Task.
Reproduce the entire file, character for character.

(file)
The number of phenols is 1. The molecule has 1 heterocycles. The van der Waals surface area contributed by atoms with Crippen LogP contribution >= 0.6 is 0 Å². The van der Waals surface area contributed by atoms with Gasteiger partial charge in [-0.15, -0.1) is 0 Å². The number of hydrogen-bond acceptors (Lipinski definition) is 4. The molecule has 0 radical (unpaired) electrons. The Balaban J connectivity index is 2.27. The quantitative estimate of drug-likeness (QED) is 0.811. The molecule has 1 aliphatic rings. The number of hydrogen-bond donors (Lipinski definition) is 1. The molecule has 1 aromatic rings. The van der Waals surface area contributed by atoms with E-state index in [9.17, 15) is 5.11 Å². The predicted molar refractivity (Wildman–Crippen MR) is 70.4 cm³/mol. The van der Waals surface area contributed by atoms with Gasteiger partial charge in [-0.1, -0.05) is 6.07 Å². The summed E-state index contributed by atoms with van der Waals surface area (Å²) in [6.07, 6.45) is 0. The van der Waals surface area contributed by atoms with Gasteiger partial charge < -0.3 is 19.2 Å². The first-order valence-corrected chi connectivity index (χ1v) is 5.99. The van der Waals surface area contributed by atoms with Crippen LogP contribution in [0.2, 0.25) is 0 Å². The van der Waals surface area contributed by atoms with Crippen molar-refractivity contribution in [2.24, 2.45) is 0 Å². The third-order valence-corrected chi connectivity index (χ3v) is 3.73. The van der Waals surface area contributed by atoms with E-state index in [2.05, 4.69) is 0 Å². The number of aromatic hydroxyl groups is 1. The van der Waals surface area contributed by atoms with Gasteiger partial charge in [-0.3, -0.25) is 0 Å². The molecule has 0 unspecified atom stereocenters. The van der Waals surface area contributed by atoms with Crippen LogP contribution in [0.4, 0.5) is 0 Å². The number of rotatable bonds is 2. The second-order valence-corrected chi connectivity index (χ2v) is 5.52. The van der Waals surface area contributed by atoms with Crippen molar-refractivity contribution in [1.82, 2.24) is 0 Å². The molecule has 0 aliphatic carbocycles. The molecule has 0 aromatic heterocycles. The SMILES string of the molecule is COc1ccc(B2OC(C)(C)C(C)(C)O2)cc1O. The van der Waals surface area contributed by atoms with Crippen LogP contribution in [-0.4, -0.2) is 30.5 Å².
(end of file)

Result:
The number of phenols is 1. The molecule has 1 heterocycles. The van der Waals surface area contributed by atoms with Crippen LogP contribution >= 0.6 is 0 Å². The van der Waals surface area contributed by atoms with Gasteiger partial charge in [-0.15, -0.1) is 0 Å². The number of hydrogen-bond acceptors (Lipinski definition) is 4. The molecule has 0 radical (unpaired) electrons. The Balaban J connectivity index is 2.27. The quantitative estimate of drug-likeness (QED) is 0.811. The molecule has 1 aliphatic rings. The number of hydrogen-bond donors (Lipinski definition) is 1. The molecule has 1 aromatic rings. The van der Waals surface area contributed by atoms with E-state index in [9.17, 15) is 5.11 Å². The predicted molar refractivity (Wildman–Crippen MR) is 70.4 cm³/mol. The van der Waals surface area contributed by atoms with Gasteiger partial charge in [-0.1, -0.05) is 6.07 Å². The summed E-state index contributed by atoms with van der Waals surface area (Å²) in [6.07, 6.45) is 0. The van der Waals surface area contributed by atoms with Gasteiger partial charge < -0.3 is 19.2 Å². The first-order valence-corrected chi connectivity index (χ1v) is 5.99. The van der Waals surface area contributed by atoms with Crippen LogP contribution in [0.2, 0.25) is 0 Å². The van der Waals surface area contributed by atoms with Crippen molar-refractivity contribution in [2.24, 2.45) is 0 Å². The third-order valence-corrected chi connectivity index (χ3v) is 3.73. The van der Waals surface area contributed by atoms with E-state index in [2.05, 4.69) is 0 Å². The number of aromatic hydroxyl groups is 1. The van der Waals surface area contributed by atoms with Gasteiger partial charge in [-0.3, -0.25) is 0 Å². The molecule has 0 unspecified atom stereocenters. The van der Waals surface area contributed by atoms with Crippen LogP contribution in [0.4, 0.5) is 0 Å². The number of rotatable bonds is 2. The second-order valence-corrected chi connectivity index (χ2v) is 5.52. The van der Waals surface area contributed by atoms with Crippen molar-refractivity contribution in [1.82, 2.24) is 0 Å². The molecule has 0 aliphatic carbocycles. The molecule has 0 aromatic heterocycles. The SMILES string of the molecule is COc1ccc(B2OC(C)(C)C(C)(C)O2)cc1O. The van der Waals surface area contributed by atoms with Crippen LogP contribution in [-0.4, -0.2) is 30.5 Å².